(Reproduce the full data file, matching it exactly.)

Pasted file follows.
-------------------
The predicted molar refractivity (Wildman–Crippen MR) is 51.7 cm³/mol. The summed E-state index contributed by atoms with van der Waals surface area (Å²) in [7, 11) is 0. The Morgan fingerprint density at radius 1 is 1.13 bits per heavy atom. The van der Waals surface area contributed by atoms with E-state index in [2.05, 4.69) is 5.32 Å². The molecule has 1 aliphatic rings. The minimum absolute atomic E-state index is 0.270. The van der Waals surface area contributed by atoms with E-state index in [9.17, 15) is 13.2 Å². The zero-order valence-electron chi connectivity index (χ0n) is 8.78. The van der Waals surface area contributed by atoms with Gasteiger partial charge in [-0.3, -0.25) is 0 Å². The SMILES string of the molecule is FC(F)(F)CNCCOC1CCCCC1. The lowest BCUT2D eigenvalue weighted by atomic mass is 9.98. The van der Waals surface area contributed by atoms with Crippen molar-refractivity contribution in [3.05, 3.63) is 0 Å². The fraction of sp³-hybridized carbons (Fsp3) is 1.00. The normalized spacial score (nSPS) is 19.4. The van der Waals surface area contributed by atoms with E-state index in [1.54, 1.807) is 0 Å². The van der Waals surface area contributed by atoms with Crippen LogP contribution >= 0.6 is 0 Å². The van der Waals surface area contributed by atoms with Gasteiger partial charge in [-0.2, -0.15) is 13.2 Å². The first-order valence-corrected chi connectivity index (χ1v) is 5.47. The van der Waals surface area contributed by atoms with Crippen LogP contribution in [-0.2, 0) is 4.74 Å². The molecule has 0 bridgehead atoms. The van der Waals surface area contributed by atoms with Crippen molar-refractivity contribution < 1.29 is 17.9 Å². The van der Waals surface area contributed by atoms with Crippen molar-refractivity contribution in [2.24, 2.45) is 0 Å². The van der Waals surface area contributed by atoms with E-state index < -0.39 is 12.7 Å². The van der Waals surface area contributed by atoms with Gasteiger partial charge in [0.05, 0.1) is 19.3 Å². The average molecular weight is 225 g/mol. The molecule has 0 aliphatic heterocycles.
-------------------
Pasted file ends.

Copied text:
The predicted molar refractivity (Wildman–Crippen MR) is 51.7 cm³/mol. The summed E-state index contributed by atoms with van der Waals surface area (Å²) in [7, 11) is 0. The Morgan fingerprint density at radius 1 is 1.13 bits per heavy atom. The van der Waals surface area contributed by atoms with E-state index in [2.05, 4.69) is 5.32 Å². The molecule has 1 aliphatic rings. The minimum absolute atomic E-state index is 0.270. The van der Waals surface area contributed by atoms with E-state index in [9.17, 15) is 13.2 Å². The zero-order valence-electron chi connectivity index (χ0n) is 8.78. The van der Waals surface area contributed by atoms with Gasteiger partial charge in [-0.3, -0.25) is 0 Å². The SMILES string of the molecule is FC(F)(F)CNCCOC1CCCCC1. The lowest BCUT2D eigenvalue weighted by atomic mass is 9.98. The van der Waals surface area contributed by atoms with Crippen molar-refractivity contribution in [3.05, 3.63) is 0 Å². The fraction of sp³-hybridized carbons (Fsp3) is 1.00. The normalized spacial score (nSPS) is 19.4. The van der Waals surface area contributed by atoms with E-state index in [1.54, 1.807) is 0 Å². The van der Waals surface area contributed by atoms with Crippen LogP contribution >= 0.6 is 0 Å². The van der Waals surface area contributed by atoms with Gasteiger partial charge in [-0.2, -0.15) is 13.2 Å². The first-order valence-corrected chi connectivity index (χ1v) is 5.47. The van der Waals surface area contributed by atoms with Crippen LogP contribution in [-0.2, 0) is 4.74 Å². The molecule has 0 bridgehead atoms. The van der Waals surface area contributed by atoms with Crippen molar-refractivity contribution < 1.29 is 17.9 Å². The van der Waals surface area contributed by atoms with Crippen molar-refractivity contribution in [2.24, 2.45) is 0 Å². The van der Waals surface area contributed by atoms with E-state index < -0.39 is 12.7 Å². The van der Waals surface area contributed by atoms with Gasteiger partial charge in [0.05, 0.1) is 19.3 Å². The average molecular weight is 225 g/mol. The molecule has 0 aliphatic heterocycles.